Congenital Hearts & Adoption Fever Strikes Again

Congenital Hearts & Adoption Fever Strikes Again

Congenital Hearts & Adoption Fever Strikes Again

The list of celebrities adopting foreign born children just keeps on growing and some of the children come with special needs such as congenital heart disease

   

Congenital Hearts & Adoption Fever Strikes Again

image by: www.lukeford.net

Last week, Grey's Anatomy star Katherine Heigl and her husband Josh Kelley announced that they’ve adopted a baby girl from South Korea. The baby’s name is Nancy Leigh but will be called Naleigh. For Heigl, adopting Naleigh was not a publicity seeking move but a long standing wish fulfilled. Heigl was adamant that her first child would be adopted from Korea as a way to show respect to her sister Meg who was also adopted as an infant from Korea.

As for her husband, Heigl says that she made her adoption intentions known to him before they married. Heigl says, “Not everybody is down with [adoption]. I just wanted to make sure that I was marrying a guy who understands that this was going to have to happen.” Biological children will follow, but adopting from Korea had to come first.

Katherine Heigl, Josh Kelley, and Naleigh
Katherine Heigl, Josh Kelley, and Naleigh

The couple revealed that they started the difficult application process about a year ago which included an extensive, 40-page questionnaire that covered everything from their respective upbringings to their parenting philosophies.

“These are very valid questions,” Heigl points out. “You think about some of these things, you talk about some of these things, but you don’t really get into the mix of it until you’re looking at these questions going, ‘Oh my God we better answer these right otherwise they won’t give us the baby”. 

Clearly they answered the questions right because not only was their application approved; they were reportedly able to speed up the process because Naleigh has special needs and Korean officials wanted to find a family for her as quickly as possible. 

According to the actress, the 10-month-old girl was born with a hole in her heart; which may be why the baby was classified as "special needs".  Naleigh underwent surgery to correct the birth defect when she was only two months old and is expected to fully recover.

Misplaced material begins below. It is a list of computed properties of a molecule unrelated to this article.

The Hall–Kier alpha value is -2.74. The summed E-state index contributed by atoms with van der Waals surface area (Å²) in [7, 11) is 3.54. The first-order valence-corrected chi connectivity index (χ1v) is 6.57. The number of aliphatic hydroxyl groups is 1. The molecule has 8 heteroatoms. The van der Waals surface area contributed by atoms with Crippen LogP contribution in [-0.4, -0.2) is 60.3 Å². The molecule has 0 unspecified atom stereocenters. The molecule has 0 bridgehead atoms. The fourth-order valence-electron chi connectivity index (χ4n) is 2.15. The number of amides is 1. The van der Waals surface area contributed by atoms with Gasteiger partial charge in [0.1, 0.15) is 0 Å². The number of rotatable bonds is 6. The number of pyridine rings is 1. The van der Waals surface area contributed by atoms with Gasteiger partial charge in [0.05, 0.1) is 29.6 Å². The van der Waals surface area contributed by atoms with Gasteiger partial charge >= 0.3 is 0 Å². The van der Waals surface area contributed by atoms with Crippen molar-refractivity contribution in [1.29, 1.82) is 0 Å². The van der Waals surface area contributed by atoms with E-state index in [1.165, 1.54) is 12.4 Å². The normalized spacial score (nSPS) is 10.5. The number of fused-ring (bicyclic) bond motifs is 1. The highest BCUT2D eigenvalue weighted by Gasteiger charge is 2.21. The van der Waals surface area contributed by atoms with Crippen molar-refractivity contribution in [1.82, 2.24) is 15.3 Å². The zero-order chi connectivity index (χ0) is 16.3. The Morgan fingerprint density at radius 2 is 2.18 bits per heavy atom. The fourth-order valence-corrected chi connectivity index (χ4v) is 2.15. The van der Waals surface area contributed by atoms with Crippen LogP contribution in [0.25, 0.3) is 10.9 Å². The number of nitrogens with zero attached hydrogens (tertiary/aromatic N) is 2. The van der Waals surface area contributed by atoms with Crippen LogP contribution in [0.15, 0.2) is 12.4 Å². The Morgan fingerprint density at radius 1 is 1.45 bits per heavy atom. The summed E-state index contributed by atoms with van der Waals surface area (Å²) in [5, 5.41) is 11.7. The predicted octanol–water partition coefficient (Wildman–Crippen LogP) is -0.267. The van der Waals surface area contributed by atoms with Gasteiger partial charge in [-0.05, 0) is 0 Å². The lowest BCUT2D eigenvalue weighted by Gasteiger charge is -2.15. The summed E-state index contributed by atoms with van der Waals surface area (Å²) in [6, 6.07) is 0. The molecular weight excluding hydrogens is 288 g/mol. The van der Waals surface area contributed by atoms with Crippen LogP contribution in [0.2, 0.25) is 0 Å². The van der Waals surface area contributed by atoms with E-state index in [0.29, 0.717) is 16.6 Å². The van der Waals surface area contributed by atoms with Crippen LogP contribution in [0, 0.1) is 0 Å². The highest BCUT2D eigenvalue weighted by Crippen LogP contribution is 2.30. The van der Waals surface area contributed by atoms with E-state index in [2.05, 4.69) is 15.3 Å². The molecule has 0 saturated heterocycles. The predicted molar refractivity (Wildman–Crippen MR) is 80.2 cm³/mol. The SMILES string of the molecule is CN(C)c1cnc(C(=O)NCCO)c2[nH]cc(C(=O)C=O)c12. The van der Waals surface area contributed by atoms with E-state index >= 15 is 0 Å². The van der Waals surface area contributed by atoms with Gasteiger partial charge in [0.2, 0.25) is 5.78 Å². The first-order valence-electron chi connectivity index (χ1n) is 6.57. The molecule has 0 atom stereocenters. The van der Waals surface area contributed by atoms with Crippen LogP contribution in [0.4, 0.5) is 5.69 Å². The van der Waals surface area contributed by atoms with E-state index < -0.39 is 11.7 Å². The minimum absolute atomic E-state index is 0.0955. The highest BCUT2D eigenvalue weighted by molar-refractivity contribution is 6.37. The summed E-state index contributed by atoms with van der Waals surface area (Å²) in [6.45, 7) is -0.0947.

Artrial Septal Defect
ASD
Yale University School of Medicine

Worldwide in any given year thousands of children are born with a hole between the chambers in their heart. In the U.S the figure is upwards of 17,000.

There are several types of congenital heart defects that are commonly referred to as a “hole in the heart”; the most common is an atrial septal defect (ASD) which is a defect in the heart's upper two chambers called the septum. A hole in the septum allows blood to pass from the left side of the heart to the right side. This means that oxygen-rich blood can mix with oxygen-poor blood, causing the oxygen-rich blood to be pumped to the lungs a second time.

Small ASD’s do not negatively affect the way the heart works and typically do not require any special treatment. Most small ASD’s will close on their own as the child grows.  Medium to large ASD’s are a bit more serious as they allow more blood to leak from one atrium to the other. This type of ASD is less likely to close on its own and will usually require surgery to repair the defect.

Ventricular Septal Defect
VSD
Yale University School of Medicine

A second common defect is called a ventricular septal defect (VSD).  VSD is a hole in the part of the septum that separates the lower heart chambers called the ventricles. This defect allows oxygen-rich blood to flow through a hole in the left ventricle across the heart into the right ventricle instead of flowing up into the aorta and out to the body as it should. This type of defect varies in size, location in the septum, may occur on its own, or with additional heart defects.

Small VSD’s may not cause any symptoms or problems and will usually close on their own. A medium sized VSD is less likely to close on its own, may require surgery and the child will typically exhibit symptoms. Large VSD’s are the most serious as they allow a large amount of blood to flow from the left ventricle to the right ventricle resulting in serious symptoms such as growth failure, irregular heartbeats, and if left untreated, heart failure.  Surgery is usually needed to repair them.  

While no parent wants to hear that their child has a congenital heart defect the outlook for children born with ASD’s and VSD’s is excellent and most will go on to lead normal, active lives.


Stacy Matson is a health enthusiast from Southern California and regularly blogs on Celebrity Health for A Healthier World, as well as contributing to the Best of the Best.

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Last Updated : Thursday, October 27, 2022